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Date:   Wed, 21 Sep 2022 12:06:12 +0000
From:   "Mohamed Abuelfotoh, Hazem" <abuehaze@...zon.com>
To:     Theodore Ts'o <tytso@....edu>
CC:     "linux-ext4@...r.kernel.org" <linux-ext4@...r.kernel.org>,
        "adilger.kernel@...ger.ca" <adilger.kernel@...ger.ca>,
        "regressions@...ts.linux.dev" <regressions@...ts.linux.dev>,
        "stable@...r.kernel.org" <stable@...r.kernel.org>
Subject: Re: Ext4: Buffered random writes performance regression with dioread_nolock
 enabled

   > Since 2016, the commit bbd2f78cf63a ("libext2fs: allow the default
    > journal size to go as large as a gigabyte") has been in e2fsprogs
    > v1.43.2 and newer (the current version of e2fsprogs v1.46.5; v1.43.2
    > was released in September 2016, six years ago).  
   

Thanks Theo for sharing that I will looks into updating the e2fsprogs package I am using to include that commit.

  > P.S.  I'm puzzled by your comment, "we have to note that this should
  >  be only beneficial with extent-based files" --- while this is true,
  > why does this matter?  Unless you're dealing with an ancient file
  >  system that was originally created as ext2 or ext3 and then converted
  > to ext4, *all* ext4 files should be extent-based...

Yes I am using ext4 FS so that shouldn't be relevant in my case here, I just mentioned that because that's also mentioned in ext4 mount options man page as justification on why dioread_lock is the default so we likely need to update the documentations as well. https://www.kernel.org/doc/Documentation/filesystems/ext4.txt 

> Note that dioread_nolock code path is only used for extent-based files.
> Because of the restrictions this options comprises it is off by default (e.g. dioread_lock).

My last question would be is the higher journaling  overhead is justified or at least expected with dioread_nolock enabled? Is that caused by the fact that we need to allocate uninitialized extent before buffer write ?

Thank you.

Hazem


On 21/09/2022, 03:08, "Theodore Ts'o" <tytso@....edu> wrote:

    CAUTION: This email originated from outside of the organization. Do not click links or open attachments unless you can confirm the sender and know the content is safe.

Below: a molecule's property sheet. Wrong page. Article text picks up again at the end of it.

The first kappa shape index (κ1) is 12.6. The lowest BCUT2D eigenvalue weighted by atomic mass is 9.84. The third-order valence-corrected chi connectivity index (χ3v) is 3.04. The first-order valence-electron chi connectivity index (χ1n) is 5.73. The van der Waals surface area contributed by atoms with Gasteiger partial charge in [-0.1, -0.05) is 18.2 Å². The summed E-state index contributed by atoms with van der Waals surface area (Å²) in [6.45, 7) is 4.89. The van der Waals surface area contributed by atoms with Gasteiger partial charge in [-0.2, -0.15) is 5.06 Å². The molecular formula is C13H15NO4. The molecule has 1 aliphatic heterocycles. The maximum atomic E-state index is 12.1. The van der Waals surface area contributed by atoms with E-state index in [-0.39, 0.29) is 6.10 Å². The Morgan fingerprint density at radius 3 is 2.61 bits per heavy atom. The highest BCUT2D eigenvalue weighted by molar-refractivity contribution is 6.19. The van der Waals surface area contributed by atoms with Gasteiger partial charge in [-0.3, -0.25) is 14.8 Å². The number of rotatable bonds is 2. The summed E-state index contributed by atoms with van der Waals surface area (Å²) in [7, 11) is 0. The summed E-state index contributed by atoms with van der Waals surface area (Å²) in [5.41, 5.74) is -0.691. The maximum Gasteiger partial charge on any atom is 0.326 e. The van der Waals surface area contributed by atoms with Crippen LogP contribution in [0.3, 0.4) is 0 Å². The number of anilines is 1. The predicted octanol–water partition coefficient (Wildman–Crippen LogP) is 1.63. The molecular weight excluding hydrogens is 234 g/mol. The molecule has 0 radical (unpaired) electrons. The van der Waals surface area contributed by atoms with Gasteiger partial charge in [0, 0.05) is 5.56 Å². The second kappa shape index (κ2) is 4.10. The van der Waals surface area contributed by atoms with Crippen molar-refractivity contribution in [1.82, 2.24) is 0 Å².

On Mon, Sep 19, 2022 at 03:06:46PM +0000, Mohamed Abuelfotoh, Hazem wrote:
    > Hey Team,
    >
    >
    >   *   I am sending this e-mail to report a performance regression that’s caused by commit 244adf6426(ext4: make dioread_nolock the default) , I am listing the performance regression symptoms below & our analysis for the reported regression.

    Performance regressions are always tricky; dioread_nolock improves on
    some workloads, and can cause regressions for others.  In this
    particular case, the choice to make it the default was to also fix a
    direct I/O vs. writeback race which can result in stale data being
    revealed (which is a security issue).

    That being said...

    1)  as you've noted, this commit has been around since 5.6.

    2)  as you noted,

        Increasing the journal size from ext4 128 MiB to 1GiB will also
        fix the problem .

    Since 2016, the commit bbd2f78cf63a ("libext2fs: allow the default
    journal size to go as large as a gigabyte") has been in e2fsprogs
    v1.43.2 and newer (the current version of e2fsprogs v1.46.5; v1.43.2
    was released in September 2016, six years ago).  Quoting the commit
    description:

        Recent research has shown that for a metadata-heavy workload, a 128 MB
        is journal be a bottleneck on HDD's, and that the optimal journal size
        is proportional to number of unique metadata blocks that can be
        modified (and written into the journal) in a 30 second window.  One
        gigabyte should be sufficient for most workloads, which will be used
        for file systems larger than 128 gigabytes.

    So this should not be a problem in practice, and if there are users
    who are using antedeluvian versions of e2fsprogs, or who have old file
    systems which were created many years ago, it's quite easy to adjust
    the journal size.  For example, to adjust the journal to be 2GiB (2048
    MiB), just run the commands:

       tune2fs -O ^has_journal /dev/sdXX
       tune2fs -O has_journal -J size=2048 /tmp/sdXX

    Hence, I disagree that we should revert commit 244adf6426.  It may be
    that for your workload and your file system configuration, using the
    mount option nodioread_nolock (or dioread_lock), may make sense.  But
    there were also workloads for which using dioread_nolock improved
    benchmark numbers, so the question of which is the better default is
    not at all obvious.

    That being said, I do have plans for a new writeback scheme which will
    replace dioread_nolock *and* dioread_lock, and which will hopefully be
    faster than either approach.

                                                    - Ted

    P.S.  I'm puzzled by your comment, "we have to note that this should
    be only beneficial with extent-based files" --- while this is true,
    why does this matter?  Unless you're dealing with an ancient file
    system that was originally created as ext2 or ext3 and then converted
    to ext4, *all* ext4 files should be extent-based...

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